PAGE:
“An older person with the same level of functionality but suffering dementia, however, will have a social care plan costing many thousands of pounds less a week, which is based entirely around getting the older person out of bed, washed and breakfasted, all in half an hour.


“God alone knows why it hasn’t been challenged in the courts in the same way that instances of racism or homophobia are. If you just flip the categories, you see how unacceptable ageism is. You hear those in the NHS say: ‘That person is too old for an operation’ but they’d never say they are ‘too black’ or ‘too gay’ for treatment.”

A report by the Royal Society for Public Health found that ageist attitudes existed across generations, affecting health and wellbeing. Christopher Brooks, the senior policy manager at Age UK, said older people frequently experienced discriminatory treatment across public and private services.

In health and social care, treatment rates drop disproportionately for people over 70 in areas such as surgery, chemotherapy and talking therapies. In employment, polling by YouGov commissioned by Age UK in 2017 found that 36% of over-55s felt they had been disadvantaged at work because of their age.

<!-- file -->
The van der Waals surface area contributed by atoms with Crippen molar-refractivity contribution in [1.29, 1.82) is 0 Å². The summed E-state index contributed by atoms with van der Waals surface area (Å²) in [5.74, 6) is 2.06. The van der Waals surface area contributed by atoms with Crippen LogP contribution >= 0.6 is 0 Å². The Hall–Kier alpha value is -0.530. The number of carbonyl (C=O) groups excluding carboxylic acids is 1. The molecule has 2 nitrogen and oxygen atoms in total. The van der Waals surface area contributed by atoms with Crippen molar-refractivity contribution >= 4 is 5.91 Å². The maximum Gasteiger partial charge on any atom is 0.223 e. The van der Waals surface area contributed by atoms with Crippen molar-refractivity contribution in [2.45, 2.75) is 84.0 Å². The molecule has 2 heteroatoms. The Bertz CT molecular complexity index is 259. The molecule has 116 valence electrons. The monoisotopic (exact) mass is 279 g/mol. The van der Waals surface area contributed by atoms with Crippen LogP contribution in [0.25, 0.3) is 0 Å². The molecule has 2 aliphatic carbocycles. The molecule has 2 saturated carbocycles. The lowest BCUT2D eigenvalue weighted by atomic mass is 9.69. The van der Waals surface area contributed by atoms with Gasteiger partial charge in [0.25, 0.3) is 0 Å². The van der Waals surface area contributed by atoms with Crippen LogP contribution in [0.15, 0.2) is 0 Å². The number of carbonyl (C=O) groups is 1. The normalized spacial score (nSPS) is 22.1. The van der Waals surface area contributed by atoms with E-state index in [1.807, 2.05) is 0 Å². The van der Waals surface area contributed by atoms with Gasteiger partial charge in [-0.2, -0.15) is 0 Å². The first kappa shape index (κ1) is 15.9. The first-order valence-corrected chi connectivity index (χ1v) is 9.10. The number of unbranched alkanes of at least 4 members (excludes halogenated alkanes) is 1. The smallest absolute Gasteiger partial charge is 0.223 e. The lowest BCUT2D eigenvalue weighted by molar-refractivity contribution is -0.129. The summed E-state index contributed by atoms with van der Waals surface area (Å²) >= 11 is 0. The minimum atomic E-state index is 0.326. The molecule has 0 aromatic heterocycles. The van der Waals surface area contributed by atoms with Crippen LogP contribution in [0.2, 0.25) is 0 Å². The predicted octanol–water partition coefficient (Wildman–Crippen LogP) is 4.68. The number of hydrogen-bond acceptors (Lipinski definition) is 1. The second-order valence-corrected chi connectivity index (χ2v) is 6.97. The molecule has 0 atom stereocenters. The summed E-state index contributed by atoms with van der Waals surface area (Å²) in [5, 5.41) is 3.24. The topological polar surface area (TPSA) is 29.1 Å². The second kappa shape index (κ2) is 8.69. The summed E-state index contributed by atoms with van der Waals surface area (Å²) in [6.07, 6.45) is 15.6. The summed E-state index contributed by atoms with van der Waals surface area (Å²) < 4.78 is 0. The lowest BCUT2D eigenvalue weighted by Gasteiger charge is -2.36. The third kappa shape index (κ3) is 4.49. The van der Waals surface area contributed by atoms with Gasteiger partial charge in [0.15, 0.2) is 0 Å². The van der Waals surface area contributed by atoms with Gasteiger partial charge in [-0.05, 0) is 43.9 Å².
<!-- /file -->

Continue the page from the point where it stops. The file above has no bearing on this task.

Rebecca Hilsenrath, the EHRC’s chief legal officer, said: “No one should be treated differently because of their age and Prof Green is entirely wrong to say that we do not take age discrimination extremely seriously.

“Much of our work speaks to this. Our strength is that we do not look at issues in isolation and we work to improve the lives of everyone by tackling problems that affect multiple groups of people in areas such as healthcare, work and living standards.”

Janet Morrison, the chief executive of Independent Age, said: “There’s casual ageism in terms of popular culture and attitudes, and there’s institutional ageism in across every sector, industry and service that you care to mention.

“We need to start calling out ageism a lot more often. We need to challenge the stigma in the same way that it’s challenged with other protected characteristics. We need to be a great deal angrier about it than we currently are.”

Brooks agreed that ageism was prevalent in British society. “Ageism matters because as we have an ageing population, it becomes increasingly important to the UK as a society and our economy that we treat people equally,” he said.



Now a Trinity of professors in CarerLand ?

Beresford / Clements / Green ... all thorns in the side of present , and proposed , policy.

If only we could link up with them ... shades of 2008 , me thinks ?

A decade on and ... what do we REALLY matter ?
Any of these people put any costs on NOT discriminating on an ageist basis?

Until the cost is calculated there can't even begin to be the money required to be non-ageist set aside - or gathered from extra taxes (or diverted from existing tax spends).